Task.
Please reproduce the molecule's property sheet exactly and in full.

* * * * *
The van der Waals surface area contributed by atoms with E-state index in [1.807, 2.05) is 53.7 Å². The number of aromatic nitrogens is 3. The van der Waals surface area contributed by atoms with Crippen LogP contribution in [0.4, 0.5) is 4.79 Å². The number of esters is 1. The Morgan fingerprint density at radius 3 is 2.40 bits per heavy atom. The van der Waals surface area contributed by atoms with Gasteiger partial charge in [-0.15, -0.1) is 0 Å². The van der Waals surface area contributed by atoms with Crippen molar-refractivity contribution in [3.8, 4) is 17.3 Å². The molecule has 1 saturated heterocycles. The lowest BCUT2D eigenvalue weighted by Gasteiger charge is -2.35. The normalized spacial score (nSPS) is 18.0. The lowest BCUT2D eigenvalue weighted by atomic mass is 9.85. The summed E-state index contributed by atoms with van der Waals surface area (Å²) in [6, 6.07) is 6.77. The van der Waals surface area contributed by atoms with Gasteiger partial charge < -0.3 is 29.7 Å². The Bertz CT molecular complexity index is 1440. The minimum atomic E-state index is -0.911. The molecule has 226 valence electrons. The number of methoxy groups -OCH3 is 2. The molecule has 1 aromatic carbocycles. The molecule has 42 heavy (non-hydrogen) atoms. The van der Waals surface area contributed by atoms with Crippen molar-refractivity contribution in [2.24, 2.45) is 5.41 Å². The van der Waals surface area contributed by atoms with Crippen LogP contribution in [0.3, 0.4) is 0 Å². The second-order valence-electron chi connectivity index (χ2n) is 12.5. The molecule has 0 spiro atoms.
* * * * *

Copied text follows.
The van der Waals surface area contributed by atoms with E-state index in [1.807, 2.05) is 53.7 Å². The number of aromatic nitrogens is 3. The van der Waals surface area contributed by atoms with Crippen LogP contribution in [0.4, 0.5) is 4.79 Å². The number of esters is 1. The Morgan fingerprint density at radius 3 is 2.40 bits per heavy atom. The van der Waals surface area contributed by atoms with Gasteiger partial charge in [-0.15, -0.1) is 0 Å². The van der Waals surface area contributed by atoms with Crippen molar-refractivity contribution in [3.8, 4) is 17.3 Å². The molecule has 1 saturated heterocycles. The lowest BCUT2D eigenvalue weighted by Gasteiger charge is -2.35. The normalized spacial score (nSPS) is 18.0. The lowest BCUT2D eigenvalue weighted by atomic mass is 9.85. The summed E-state index contributed by atoms with van der Waals surface area (Å²) in [6, 6.07) is 6.77. The van der Waals surface area contributed by atoms with Gasteiger partial charge < -0.3 is 29.7 Å². The Bertz CT molecular complexity index is 1440. The minimum atomic E-state index is -0.911. The molecule has 226 valence electrons. The number of methoxy groups -OCH3 is 2. The molecule has 1 aromatic carbocycles. The molecule has 42 heavy (non-hydrogen) atoms. The van der Waals surface area contributed by atoms with Crippen molar-refractivity contribution in [2.24, 2.45) is 5.41 Å². The van der Waals surface area contributed by atoms with Crippen LogP contribution in [0.3, 0.4) is 0 Å². The second-order valence-electron chi connectivity index (χ2n) is 12.5. The molecule has 0 spiro atoms.